Yellen:  Big Banks Need Break-Up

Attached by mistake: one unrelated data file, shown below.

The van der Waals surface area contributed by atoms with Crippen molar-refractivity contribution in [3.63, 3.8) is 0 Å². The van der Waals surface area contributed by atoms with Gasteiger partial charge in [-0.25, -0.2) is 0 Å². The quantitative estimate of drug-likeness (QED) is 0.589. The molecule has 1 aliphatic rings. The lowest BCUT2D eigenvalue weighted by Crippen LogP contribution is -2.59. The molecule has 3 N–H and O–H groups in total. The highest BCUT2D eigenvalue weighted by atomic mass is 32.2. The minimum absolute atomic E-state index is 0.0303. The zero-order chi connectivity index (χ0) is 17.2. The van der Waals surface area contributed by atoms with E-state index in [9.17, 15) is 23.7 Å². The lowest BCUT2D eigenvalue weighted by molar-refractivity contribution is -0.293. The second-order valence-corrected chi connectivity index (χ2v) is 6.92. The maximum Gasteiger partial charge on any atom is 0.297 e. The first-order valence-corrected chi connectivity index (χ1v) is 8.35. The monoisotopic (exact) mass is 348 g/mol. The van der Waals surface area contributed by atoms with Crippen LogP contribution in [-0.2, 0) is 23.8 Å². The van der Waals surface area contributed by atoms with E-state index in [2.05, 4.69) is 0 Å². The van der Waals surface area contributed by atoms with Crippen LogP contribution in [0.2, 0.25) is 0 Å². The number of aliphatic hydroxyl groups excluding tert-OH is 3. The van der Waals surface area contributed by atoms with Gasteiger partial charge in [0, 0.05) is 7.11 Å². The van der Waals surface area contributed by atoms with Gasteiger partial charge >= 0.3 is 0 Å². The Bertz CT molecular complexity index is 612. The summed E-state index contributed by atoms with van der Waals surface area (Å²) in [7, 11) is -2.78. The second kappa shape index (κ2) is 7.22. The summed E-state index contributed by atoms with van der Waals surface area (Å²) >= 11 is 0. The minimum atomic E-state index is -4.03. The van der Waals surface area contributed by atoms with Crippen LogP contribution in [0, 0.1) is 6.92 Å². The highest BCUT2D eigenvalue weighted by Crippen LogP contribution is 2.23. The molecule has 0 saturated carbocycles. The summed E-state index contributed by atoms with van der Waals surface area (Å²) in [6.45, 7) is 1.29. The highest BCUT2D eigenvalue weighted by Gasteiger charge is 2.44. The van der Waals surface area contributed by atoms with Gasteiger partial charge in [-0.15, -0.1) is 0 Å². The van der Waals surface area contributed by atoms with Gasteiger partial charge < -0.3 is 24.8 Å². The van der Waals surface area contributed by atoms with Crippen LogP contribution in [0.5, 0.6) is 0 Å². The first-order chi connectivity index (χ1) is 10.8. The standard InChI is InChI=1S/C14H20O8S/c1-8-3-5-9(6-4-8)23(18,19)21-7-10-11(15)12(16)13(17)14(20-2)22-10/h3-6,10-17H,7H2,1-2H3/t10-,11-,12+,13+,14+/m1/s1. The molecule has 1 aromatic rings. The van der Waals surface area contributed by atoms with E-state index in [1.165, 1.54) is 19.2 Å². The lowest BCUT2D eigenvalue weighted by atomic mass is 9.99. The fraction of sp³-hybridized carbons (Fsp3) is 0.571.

In this report, FedFin assesses the regulatory impact of today’s Senate Banking confirmation hearing for Janet Yellen to chair the Federal Reserve.  As anticipated, much in the session focused on monetary policy, with Ms. Yellen pressed by Republicans on the complexities of the tapering and the risks of the FRB’s huge balance sheet.  Democrats generally supported a dovish monetary-policy stance, but took the FRB to task on regulatory policy.  Ms. Yellen made it clear that she strongly endorses the pending supplementary leverage ratio (see FSM Report LEVERAGE), as well as possible liquidity surcharges and wholesale-debt requirements to support orderly resolution.  She joined big banks in supporting Dodd-Frank’s approach as a credible end to too big to fail even as she agreed that big banks have an undue subsidy that should be whittled down.  Indeed, she agreed that the biggest banks should be made smaller and less systemic, although she did not lay out specifics on how to do so.  Ms. Yellen also previewed the FRB’s action on physical commodities, saying the FRB is looking at tougher prudential standards for banks allowed to remain in the arena.  Pressured on the Volcker Rule, she said it would be strong and eschewed any specifics.  Ms. Yellen received a favorable reception from both sides of the aisle and will win confirmation absent any intervening issues or Senate procedural hurdles.  However, Sen. Crapo (R-ID) implied that he would support her nomination on the floor only after all the other FRB vacancies have been named by the President into a package he can support.

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